Emerging Roles for Global Corporations
During USF event, Coca-Cola’s sustainability chief talks about his company’s presence in water-stressed nations.
TAMPA, Fla. (May 7, 2012) – Coca-Cola is one of the world’s most iconic American brands and built on a formula that is one of the world’s greatest guarded secrets save for one essential ingredient: clean water.
So in a world where an estimated 1 billion people do not have access to clean drinking water, Coca-Cola’s ambitious business growth model must accommodate for not only providing water to produce its product but building new markets in which to sell it. That’s where Joe Rozza, Coca-Cola’s Global Water Resource Sustainability Manager, comes in.
“We know our business is only as sustainable as the communities we operate in,” Rozza said Monday, opening a University of South Florida conference on water, energy and mining issues in Afghanistan.
The three-day conference Water: the Key to Regional Stability thru Sustainable Partnerships is exploring efforts to bring security to Afghanistan and the larger region through water, health and economic development partnerships. The free event runs through May 9 at USF’s Joint Military Leadership Center.
Rozza, the lead keynote speaker at the event, said as an iconic American brand Coca-Cola is pursuing what will become the norm in the next decade or so: a social contract between government, business and civil society to create stable, sustainable, productive communities.
In 2006, Coca-Cola reopened its bottling plant in Kabul – a $25 million investment that signaled a new era in multinational corporations’ willingness to engage in the Afghan economy. While not speaking directly to Coca-Cola’s presence in the Afghan market, Rozza told the gathering of about 100 people that the soft drink giant is taking a broader view of market development that doesn’t look like what most people would expect.
It’s not purely about philanthropy – although good things like sustainable water systems and schools can come out of it. It’s a strategic business decision that’s essential in emerging markets in stressed areas of the world, Rozza said matter-of-factly.
Coca-Cola’s sustainable water efforts have provided clean water for more than 1.6 million people over the last five years. The company has invested more than $250 million in its global efforts.
The concern is in the long-range projections for what the world’s growing population and continued water crisis might mean in terms of commodity supplies, he said, citing figures that 27 percent of global agriculture production is now in areas with significant water stress. By 2025 it will be 49 percent.
“I need a sustainable community in order to sell my product,” Rozza said. “If they are unsustainable or in states of stress, they are not buying my product.”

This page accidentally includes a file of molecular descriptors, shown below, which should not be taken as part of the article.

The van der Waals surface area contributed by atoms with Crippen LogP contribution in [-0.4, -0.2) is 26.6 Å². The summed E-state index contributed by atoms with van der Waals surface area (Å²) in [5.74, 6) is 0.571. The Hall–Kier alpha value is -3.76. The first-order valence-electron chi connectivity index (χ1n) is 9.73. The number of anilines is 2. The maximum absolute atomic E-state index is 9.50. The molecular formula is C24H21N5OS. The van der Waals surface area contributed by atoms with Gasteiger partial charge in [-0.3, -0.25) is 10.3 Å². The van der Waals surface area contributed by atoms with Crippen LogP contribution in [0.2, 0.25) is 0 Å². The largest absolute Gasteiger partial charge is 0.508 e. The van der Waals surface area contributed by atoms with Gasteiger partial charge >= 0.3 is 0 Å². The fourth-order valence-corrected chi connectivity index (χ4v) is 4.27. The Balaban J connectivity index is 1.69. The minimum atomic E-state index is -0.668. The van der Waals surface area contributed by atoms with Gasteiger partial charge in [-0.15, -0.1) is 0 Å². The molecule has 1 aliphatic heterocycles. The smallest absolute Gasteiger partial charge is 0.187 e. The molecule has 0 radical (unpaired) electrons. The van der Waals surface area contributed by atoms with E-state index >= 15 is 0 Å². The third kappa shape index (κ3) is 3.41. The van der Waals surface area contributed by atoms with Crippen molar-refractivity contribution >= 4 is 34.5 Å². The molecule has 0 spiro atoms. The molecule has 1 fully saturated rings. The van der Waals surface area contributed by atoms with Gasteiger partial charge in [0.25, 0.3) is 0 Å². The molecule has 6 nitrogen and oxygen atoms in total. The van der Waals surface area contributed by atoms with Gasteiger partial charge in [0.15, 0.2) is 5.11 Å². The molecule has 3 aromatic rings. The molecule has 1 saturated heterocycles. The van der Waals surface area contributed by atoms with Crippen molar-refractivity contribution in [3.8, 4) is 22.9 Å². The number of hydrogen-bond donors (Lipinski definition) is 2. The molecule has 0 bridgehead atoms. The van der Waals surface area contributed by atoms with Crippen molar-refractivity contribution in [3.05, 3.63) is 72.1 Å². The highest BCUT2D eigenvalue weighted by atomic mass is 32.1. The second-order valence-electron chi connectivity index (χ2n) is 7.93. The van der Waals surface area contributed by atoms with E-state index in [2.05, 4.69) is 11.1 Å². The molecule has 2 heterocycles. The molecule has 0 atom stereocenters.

Coca-Cola buys 5 percent of the world’s sugar and depends on a global agriculture supply chain where instability can cause a domino-effect of bad outcomes for the company. So the company pays close attention to stabilizing communities as a way of minimizing supply chain and market disruptions, he said.
For example, he said, women make 80 percent of the household purchasing decisions across the globe. In working to shore up agricultural production, Coca-Cola also might work on creating a female-led farming cooperative or building a clean water supply. Since girls, who do most of the water gathering for their families in developing nations, no longer have to spend their days traveling long distances to provide water, Coca-Cola has supported new girls schools to provide them an education to be better providers for their families.
”For us we see opportunity to connect these different cultures from a common sustainability issue and a common platform,” Rozza told the group. “You are part of something bigger. Down the road strategically, when you drink one of our beverages, that’s going to be part of the beverage experience.”
The goal for Coca-Cola is to produce more clean water than it consumes in its production facilities, as well as find a way to recycle or dispose of its factory wastewater in a productive manner. Admittedly, the approach is a new way of looking at business, but Rozza contends it’s a necessary one for multinational corporations seeking to grow in difficult parts of the world.
“The local community will say, ‘How does this business access this water and I can’t get a clean glass of water to drink?’” he said. “That hurts my business. When we get this right, people’s lives really do improve.”
To learn more about Coca-Cola global sustainability water programs, click here.
Vickie Chachere can be reached at 813-974-6251.